Teaching of Tamil in secondary schools: Ball now in Education Ministry’s court

THE 3,000 over delegates at the 11th World Tamil Conference were elated when Prime Minister (PM) Datuk Seri Anwar Ibrahim gave assurance that the current requirements set for Tamil to be taught as an additional language in secondary schools can be relaxed.

Anwar Ibrahim’s announcement drew loud cheers and thunderous applause from the crowd when he agreed to suggest to the Education Minister to make the necessary adjustments to 10 and allow for nine or 11 students.

This clearly exhibits the PM’s concern about the needs of the multi-racial communities in the country. The current condition requires a minimum of 15 students for a Tamil language class to be held is secondary schools.

Surprisingly, the PM responded immediately to the request of the conference’s joint chairman Datuk Seri M. Saravanan who had earlier in his speech pleaded to Anwar to allow Tamil to be taught in cases where there were less than 15 students.

Anwar reiterated that he will encourage the learning of Tamil and hopes to make it an additional language in public schools. He added that he would discuss with the Education Minister Fadhlina Sidek about promoting mother tongue languages in schools nationwide.

Now, it is the Education Ministry’s responsibility to resolve administrative issues by resolving shortage of teachers, if any, and immediately implement the PM’s directive.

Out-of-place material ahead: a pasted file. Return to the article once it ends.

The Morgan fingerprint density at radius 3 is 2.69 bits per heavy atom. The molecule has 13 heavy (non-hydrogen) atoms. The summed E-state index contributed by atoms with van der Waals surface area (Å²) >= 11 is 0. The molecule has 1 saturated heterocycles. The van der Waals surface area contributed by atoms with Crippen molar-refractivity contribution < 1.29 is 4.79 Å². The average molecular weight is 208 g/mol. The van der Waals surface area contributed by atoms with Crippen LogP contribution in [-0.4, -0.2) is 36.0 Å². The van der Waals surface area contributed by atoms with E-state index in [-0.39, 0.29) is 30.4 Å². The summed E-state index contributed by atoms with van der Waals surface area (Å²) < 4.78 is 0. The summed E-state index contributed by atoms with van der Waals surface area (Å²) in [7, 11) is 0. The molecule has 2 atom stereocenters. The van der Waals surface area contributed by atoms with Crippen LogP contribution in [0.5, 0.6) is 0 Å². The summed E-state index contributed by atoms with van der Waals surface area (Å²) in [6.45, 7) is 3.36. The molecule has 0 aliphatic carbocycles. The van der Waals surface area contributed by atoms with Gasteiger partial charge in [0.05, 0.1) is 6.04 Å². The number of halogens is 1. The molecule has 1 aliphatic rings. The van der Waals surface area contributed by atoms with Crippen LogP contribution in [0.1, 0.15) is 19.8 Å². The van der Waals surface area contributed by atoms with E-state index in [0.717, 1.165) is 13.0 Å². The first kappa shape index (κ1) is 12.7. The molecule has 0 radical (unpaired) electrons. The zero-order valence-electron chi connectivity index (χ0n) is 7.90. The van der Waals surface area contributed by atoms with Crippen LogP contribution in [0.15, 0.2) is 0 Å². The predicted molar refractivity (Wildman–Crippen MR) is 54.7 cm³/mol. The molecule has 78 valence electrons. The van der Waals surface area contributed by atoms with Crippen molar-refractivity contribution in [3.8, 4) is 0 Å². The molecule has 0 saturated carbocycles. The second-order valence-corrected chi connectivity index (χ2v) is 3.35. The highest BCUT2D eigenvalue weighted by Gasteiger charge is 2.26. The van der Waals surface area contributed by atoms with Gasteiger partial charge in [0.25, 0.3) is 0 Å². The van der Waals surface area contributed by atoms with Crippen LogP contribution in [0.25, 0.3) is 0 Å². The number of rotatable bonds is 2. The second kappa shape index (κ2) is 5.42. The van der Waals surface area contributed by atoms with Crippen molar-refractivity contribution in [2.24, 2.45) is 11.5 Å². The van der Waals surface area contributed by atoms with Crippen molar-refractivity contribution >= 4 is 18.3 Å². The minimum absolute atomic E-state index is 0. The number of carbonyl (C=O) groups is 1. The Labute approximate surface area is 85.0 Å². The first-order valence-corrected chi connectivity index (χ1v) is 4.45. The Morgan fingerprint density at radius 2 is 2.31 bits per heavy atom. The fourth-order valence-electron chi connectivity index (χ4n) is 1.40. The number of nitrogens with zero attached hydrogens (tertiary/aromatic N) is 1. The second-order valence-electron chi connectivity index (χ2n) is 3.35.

There have been cases in the past where inconsistencies, lackadaisical attitude and slow reaction to issues are putting the education fraternity in trouble.

For one, it is understandable for several Malay non-governmental organisations (NGOs) to urge the closing down of Tamil and Chinese schools for the simple reason that they were not helping in the integration efforts.

Due recognition

Meanwhile, Education Minister Fadhlina Sidek has responded to the PM’s recommendation that the Education Ministry will examine and study in detail how rules on the teaching of Tamil in secondary schools can be relaxed as this was a new issue.

Parents must play an important role, too. Sending children to Tamil class must be a choice for parents and students instead of it being a sentiment-based decision.

Despite the governmental support, Tamil education and Tamil as a subject in secondary schools must be aggressively promoted by NGOs and political parties on both side of the divide.

As we know, vernacular schools have long been recognised in the legislative framework of the education system even before Merdeka. Following the country’s independence on Aug 31, 1957, vernacular schools were given due recognition under the Education Act 1961 as well as the Education Act 1996.

Thankfully, PM Anwar also announced an additional RM2 mil for the University Malaya Indian Studies Department with the hope that the university’s senate will support Tamil studies project by possibly translating some of the great works.

Very broadly, the state of Tamil schools in the country will always be a cause for concern. After 65 years of independence, Tamil schools are in a worrying state. The vast majority of its students come from poor households.

Now there are only 528 Tamil schools in the country with a total of 79, 309 students. In 1980, there were 589 Tamil primary schools.


M. Vivekananthan has served the Malaysian government at various ministries and agencies for almost 30 years.

The views expressed are solely of the author and do not necessarily reflect those of Focus Malaysia.

Main pic credit: Bernama

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